These were the voices in my head during my last practice video review session: “Walking around. Listening to the music. Good. Hmm, the arms are a bit busy here. Oh, that was a nice shimmy-arm circle combo. Get that hand off your hip. Stop fidgeting! You can’t see the movement! OK, you are in your head here and are not listening to the music. You’re thinking. You’re not dancing. Come on, you know this song. Relax into it. Umm. Missed the first set of takk, takk, takk. The next accent was so, so.”
Song: Taht El Shibbak as performed by Al’Azifoon
And so it goes. Picking myself apart during a video review session is easy. Somewhere deep in my subconscious there is a film clip of what the dance is supposed to look like. It may even be an image of another dancer performing the piece perfectly. And that, what I am seeing on the screen, is not the way it is supposed to be! Or at least in that moment that’s what I tell myself.
It is difficult to find the balance between productive reflection and soul crushing self-criticism, especially when our bodies are a part of the running commentary. It happens more often than I care to admit. I could be getting dressed for a coffee date with friends (oh that blouse makes me look like a box!) or preparing to facilitate a meeting for a client (will wearing my locks in a bun make them take me seriously?) Those voices make it difficult to show up and be my genuine self and bring something unique to the situation.
Showing up for life, being fully present, is not about being perfect. In dance, technique is important. In our weekly classes our students often remark how surprised they are by the difficulty of the movements. Bellydancing is hard! You can learn the movements, the fancy combinations and dazzling travel steps. Luckily, the Bay Area has several wonderful bellydance teachers who can help me with my technique, like quieting those busy arms and adding a show stopping combo or two to my repertoire. Perfecting my technique is one thing. But learning how to get out of my own way, to really enjoy the music and dance with it, and not at it, is a whole other matter.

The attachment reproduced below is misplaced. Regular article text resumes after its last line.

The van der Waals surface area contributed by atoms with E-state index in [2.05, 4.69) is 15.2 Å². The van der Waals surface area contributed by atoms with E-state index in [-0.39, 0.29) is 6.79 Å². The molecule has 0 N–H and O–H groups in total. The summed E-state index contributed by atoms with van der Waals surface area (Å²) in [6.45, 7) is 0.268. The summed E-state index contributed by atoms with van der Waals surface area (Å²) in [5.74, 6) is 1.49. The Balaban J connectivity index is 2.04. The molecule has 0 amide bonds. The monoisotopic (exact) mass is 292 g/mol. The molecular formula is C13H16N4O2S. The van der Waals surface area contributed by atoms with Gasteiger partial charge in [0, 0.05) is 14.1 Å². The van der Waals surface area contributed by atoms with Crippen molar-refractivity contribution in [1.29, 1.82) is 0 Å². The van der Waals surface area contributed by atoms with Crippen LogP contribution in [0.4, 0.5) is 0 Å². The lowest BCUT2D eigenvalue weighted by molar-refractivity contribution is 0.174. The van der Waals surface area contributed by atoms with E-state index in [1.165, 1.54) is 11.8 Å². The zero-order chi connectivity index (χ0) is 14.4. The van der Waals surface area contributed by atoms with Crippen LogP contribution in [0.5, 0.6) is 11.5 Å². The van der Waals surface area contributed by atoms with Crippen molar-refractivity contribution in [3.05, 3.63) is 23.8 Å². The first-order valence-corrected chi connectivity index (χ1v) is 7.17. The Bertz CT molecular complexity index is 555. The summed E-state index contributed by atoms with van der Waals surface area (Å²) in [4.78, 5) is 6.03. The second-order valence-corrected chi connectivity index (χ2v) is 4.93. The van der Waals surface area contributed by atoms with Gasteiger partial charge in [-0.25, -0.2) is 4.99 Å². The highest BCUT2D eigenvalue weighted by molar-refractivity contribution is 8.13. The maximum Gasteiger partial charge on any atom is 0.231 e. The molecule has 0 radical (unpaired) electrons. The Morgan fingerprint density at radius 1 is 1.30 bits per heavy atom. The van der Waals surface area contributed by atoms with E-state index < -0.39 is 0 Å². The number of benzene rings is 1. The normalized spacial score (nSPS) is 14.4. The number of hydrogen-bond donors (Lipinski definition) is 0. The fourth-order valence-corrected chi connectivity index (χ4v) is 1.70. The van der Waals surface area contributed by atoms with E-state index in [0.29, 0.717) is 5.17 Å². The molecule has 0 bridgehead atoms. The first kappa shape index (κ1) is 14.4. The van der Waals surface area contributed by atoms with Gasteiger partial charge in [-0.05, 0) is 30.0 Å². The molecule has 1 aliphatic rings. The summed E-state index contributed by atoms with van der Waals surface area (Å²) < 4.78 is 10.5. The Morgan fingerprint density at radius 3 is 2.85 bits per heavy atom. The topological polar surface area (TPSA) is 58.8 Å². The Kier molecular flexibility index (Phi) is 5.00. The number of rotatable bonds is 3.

This has been true for me in every aspect of my life. For instance, I almost didn’t write this blog. Was I really brave enough to show the world a raw, unpolished practice session, with me fumbling and looking awkward? Etang and I have been careful, especially with the criticism that full figured, bellydancers of color face, to present ourselves in our full sparkly glory, whether it be through our website, Facebook page or at live performances. But the fact is, this is me too. Imperfect. Learning. Fully embracing life as it presents itself to me. This blog was a risk worth taking. Why? Because as the author, H. Jackson Brown has said, “Opportunity dances with those already on the dance floor.” So here I am, center stage, shimmying!
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